The Maritime and Coastguard Agency (MCA) is consulting on changes to give them more flexibility when it comes to enforcing breaches of the Merchant Shipping Act.
Covering commercial vessels such as fishing boats and trawlers, tankers and cargo ships, the proposals to the Act would allow the MCA to use a variety of powers when breaches occur, including fines ranging from £250 to £50,000.
Currently, the MCA can detain vessels, issue improvement and prohibition notices. Although they can also bring criminal prosecutions which can result in imprisonment, this can often occur in cases where it would be more proportionate to hand out a fine. An example being a commercial fisherman caught fishing without wearing a personal flotation device.
Neil Cunningham, Head of Regulatory Compliance said:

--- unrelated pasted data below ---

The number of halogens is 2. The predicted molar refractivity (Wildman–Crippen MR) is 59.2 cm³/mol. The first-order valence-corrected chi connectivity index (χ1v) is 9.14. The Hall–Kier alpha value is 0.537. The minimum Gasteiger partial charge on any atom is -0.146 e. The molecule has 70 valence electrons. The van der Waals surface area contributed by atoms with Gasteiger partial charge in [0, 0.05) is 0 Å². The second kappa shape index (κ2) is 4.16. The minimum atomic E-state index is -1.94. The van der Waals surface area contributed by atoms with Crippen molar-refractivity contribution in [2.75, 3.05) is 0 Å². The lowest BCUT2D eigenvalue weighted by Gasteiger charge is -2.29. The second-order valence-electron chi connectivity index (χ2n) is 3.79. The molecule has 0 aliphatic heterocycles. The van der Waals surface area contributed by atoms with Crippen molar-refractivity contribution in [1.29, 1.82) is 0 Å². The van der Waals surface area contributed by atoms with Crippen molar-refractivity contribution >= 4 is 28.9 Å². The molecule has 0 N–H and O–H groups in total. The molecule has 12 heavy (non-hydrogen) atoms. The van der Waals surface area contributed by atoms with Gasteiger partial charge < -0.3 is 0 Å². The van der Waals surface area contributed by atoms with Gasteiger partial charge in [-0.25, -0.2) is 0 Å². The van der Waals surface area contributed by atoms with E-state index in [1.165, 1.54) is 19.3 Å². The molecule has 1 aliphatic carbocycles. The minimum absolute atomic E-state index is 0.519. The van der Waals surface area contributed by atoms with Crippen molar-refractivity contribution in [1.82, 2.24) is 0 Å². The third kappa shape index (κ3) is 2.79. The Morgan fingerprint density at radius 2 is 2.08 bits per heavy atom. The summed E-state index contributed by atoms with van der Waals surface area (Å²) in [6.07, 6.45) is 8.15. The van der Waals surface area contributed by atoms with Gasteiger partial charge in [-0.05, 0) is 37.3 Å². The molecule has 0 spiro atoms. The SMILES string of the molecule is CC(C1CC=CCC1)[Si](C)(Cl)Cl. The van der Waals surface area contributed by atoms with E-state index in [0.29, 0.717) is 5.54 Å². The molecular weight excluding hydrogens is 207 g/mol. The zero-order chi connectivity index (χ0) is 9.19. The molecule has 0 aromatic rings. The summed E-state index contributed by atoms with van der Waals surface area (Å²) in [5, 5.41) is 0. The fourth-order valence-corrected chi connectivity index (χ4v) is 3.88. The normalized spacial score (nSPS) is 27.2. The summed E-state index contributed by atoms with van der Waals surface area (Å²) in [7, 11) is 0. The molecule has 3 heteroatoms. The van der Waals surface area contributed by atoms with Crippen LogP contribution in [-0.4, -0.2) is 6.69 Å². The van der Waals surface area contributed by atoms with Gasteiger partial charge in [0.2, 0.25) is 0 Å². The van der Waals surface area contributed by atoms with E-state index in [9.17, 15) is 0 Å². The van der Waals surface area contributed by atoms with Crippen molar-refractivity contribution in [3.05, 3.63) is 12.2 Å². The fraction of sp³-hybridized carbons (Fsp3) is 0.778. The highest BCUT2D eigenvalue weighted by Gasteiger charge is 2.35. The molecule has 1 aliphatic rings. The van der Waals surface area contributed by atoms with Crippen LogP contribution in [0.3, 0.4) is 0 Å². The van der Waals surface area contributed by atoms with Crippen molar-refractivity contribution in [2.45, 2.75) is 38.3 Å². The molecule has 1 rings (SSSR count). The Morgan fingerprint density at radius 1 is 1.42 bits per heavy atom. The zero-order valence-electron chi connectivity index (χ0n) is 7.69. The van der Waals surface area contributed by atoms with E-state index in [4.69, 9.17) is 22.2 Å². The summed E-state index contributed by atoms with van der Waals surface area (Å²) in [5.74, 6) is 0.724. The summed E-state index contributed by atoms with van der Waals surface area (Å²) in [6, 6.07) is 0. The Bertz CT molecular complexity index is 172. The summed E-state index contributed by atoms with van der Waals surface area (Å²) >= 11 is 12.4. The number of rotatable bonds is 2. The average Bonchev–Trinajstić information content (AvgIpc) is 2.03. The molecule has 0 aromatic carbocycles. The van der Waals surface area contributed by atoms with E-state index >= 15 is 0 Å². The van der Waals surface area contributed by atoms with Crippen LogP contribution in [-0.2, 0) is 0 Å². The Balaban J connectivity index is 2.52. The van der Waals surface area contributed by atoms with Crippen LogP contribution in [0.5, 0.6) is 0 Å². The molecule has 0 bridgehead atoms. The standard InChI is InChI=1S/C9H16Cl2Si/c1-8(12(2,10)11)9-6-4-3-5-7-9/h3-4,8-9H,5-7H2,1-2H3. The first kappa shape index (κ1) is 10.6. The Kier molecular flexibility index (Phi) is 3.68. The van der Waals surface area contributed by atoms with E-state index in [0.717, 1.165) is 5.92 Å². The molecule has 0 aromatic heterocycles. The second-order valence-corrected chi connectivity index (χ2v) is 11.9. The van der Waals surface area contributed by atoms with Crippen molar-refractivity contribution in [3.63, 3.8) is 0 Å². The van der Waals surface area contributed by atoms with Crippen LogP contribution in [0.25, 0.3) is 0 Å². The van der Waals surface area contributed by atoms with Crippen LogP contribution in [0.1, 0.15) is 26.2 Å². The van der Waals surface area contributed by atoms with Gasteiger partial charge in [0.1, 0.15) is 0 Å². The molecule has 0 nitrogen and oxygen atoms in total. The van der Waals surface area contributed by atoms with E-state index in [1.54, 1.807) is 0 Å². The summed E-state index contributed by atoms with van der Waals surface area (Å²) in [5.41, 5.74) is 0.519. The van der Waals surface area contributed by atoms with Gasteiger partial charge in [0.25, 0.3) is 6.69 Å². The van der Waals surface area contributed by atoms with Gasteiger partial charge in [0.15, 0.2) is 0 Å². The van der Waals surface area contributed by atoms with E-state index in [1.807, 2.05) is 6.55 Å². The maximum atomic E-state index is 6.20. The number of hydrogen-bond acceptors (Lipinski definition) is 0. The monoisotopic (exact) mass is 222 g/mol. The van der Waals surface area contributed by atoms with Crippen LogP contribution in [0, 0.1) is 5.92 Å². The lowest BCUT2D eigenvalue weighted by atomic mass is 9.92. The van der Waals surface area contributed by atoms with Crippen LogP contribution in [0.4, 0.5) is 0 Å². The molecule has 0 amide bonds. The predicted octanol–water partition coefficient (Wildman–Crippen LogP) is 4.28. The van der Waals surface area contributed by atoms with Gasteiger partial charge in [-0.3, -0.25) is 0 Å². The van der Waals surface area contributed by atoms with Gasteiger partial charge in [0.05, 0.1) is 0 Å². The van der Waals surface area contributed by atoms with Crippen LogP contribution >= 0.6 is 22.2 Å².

“These rules are designed to keep people safe. But we continually review in line with our stance as a modern progressive regulator to look at how we might better encourage compliance without compromising safety”
It is part of an ongoing review of how the Agency could better enforce breaches by increasing the civil sanctions it can hand out to those breaking the rules.
The current powers in place can also often see offenders being given an informal warning as breaches aren’t serious enough to warrant imprisonment.
The new proposals aim to provide a stronger incentive to comply with the law if it is known, for example, that a spot-fine could be handed out.
Persistent offenders, and those who commit serious breaches of the law, would still face criminal prosecution.